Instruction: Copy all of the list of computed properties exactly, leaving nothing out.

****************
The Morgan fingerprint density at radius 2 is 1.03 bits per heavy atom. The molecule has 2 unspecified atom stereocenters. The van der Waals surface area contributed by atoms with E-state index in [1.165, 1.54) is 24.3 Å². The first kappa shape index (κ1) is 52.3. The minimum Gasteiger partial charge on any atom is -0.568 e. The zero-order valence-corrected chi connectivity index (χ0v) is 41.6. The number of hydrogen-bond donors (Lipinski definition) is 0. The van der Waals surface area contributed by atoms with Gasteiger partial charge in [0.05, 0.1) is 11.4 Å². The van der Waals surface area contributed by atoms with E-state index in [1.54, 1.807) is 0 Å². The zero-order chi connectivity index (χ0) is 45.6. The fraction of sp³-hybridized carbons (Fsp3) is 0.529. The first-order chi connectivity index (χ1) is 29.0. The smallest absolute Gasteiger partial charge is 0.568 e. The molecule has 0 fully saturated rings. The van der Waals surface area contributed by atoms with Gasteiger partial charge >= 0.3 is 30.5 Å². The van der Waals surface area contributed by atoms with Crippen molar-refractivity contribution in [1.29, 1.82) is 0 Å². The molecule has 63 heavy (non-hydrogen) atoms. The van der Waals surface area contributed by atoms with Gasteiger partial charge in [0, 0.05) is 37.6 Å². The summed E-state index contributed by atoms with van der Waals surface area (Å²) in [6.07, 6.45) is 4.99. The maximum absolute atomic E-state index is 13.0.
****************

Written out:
The Morgan fingerprint density at radius 2 is 1.03 bits per heavy atom. The molecule has 2 unspecified atom stereocenters. The van der Waals surface area contributed by atoms with E-state index in [1.165, 1.54) is 24.3 Å². The first kappa shape index (κ1) is 52.3. The minimum Gasteiger partial charge on any atom is -0.568 e. The zero-order valence-corrected chi connectivity index (χ0v) is 41.6. The number of hydrogen-bond donors (Lipinski definition) is 0. The van der Waals surface area contributed by atoms with Gasteiger partial charge in [0.05, 0.1) is 11.4 Å². The van der Waals surface area contributed by atoms with E-state index in [1.54, 1.807) is 0 Å². The zero-order chi connectivity index (χ0) is 45.6. The fraction of sp³-hybridized carbons (Fsp3) is 0.529. The first-order chi connectivity index (χ1) is 29.0. The smallest absolute Gasteiger partial charge is 0.568 e. The molecule has 0 fully saturated rings. The van der Waals surface area contributed by atoms with Gasteiger partial charge >= 0.3 is 30.5 Å². The van der Waals surface area contributed by atoms with Crippen molar-refractivity contribution in [1.29, 1.82) is 0 Å². The molecule has 63 heavy (non-hydrogen) atoms. The van der Waals surface area contributed by atoms with Gasteiger partial charge in [0, 0.05) is 37.6 Å². The summed E-state index contributed by atoms with van der Waals surface area (Å²) in [6.07, 6.45) is 4.99. The maximum absolute atomic E-state index is 13.0.